We do have robust studies that provide us with reliable information regarding the best treatment choice to guide our practice. Most of them point to occupation-based approaches (e.g., SMITS-ENGELSMAN et al., 2018; PARK; MAITRA; MARTINEZ, 2015). Over the past few years, Brazilian occupational therapists have begun contributing research on effectiveness and efficacy of occupational therapy interventions on activity and participation outcomes (ARAÚJO; CARDOSO; MAGALHÃES, 2017; BRANDÃO et al., 2018). Moreover, we can access high-quality systematic reviews and meta-analyses on client-centred, task-oriented, and occupation-based approaches within our field and related fields that provide support for EBP and serve as guides for the implementation of best practices. But are we reading them and applying them to our practice?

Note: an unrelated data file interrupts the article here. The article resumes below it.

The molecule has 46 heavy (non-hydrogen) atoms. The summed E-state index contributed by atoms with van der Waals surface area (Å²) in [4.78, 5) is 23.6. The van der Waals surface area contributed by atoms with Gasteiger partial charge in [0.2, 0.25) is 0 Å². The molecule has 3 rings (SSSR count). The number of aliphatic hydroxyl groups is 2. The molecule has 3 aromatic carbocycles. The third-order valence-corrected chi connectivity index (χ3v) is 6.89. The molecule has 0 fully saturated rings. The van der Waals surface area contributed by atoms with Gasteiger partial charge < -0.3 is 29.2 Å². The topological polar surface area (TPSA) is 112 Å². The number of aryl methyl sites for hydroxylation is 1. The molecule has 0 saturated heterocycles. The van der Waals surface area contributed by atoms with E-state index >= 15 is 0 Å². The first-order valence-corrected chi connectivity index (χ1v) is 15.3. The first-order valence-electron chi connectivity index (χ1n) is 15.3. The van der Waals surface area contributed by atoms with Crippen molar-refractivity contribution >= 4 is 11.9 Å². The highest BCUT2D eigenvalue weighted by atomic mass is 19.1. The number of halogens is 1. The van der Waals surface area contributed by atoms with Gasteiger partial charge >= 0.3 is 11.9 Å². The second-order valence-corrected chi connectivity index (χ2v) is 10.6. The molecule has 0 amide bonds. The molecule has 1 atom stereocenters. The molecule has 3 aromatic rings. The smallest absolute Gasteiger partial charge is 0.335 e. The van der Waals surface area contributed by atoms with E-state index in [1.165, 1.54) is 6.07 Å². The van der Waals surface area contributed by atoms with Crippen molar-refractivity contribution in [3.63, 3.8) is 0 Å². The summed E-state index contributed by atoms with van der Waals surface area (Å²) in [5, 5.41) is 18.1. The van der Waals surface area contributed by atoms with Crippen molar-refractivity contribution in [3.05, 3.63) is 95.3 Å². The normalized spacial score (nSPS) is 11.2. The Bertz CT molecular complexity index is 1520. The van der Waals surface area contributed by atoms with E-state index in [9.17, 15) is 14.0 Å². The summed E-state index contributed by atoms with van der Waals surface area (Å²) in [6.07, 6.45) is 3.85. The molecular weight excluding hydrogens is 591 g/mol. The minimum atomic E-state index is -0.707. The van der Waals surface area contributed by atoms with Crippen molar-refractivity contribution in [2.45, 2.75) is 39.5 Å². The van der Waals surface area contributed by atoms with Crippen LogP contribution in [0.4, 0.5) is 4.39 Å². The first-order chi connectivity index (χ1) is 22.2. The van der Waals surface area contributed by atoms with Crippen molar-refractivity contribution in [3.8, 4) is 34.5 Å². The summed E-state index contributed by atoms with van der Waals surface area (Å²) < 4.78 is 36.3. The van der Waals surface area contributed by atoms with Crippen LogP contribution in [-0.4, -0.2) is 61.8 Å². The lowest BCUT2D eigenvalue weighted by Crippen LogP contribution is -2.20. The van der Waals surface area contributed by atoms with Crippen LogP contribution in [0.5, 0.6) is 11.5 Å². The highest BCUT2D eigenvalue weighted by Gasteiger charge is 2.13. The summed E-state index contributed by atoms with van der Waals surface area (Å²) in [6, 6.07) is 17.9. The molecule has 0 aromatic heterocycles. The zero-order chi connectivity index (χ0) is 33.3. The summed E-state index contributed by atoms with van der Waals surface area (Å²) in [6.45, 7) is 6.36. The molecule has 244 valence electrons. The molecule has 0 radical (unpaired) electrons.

Conclusion

When implementing EBP and integrating study findings and approaches into our practice, we should be able to understand and evaluate the minimum requirements regarding methodological rigour to consider a systematic review as a potential source of best available evidence. As occupational therapists and researchers, we know that we come across many challenges, not only in implementing best practices but also in producing practice-based research of sufficient quality. However, we need to realize that the best choices do not only come from abroad: Ask yourself, how much pride do we show in the growth of Brazilian scientific research, and do we face prejudice when integrating occupation-based approaches that represent the best available evidence into our practice?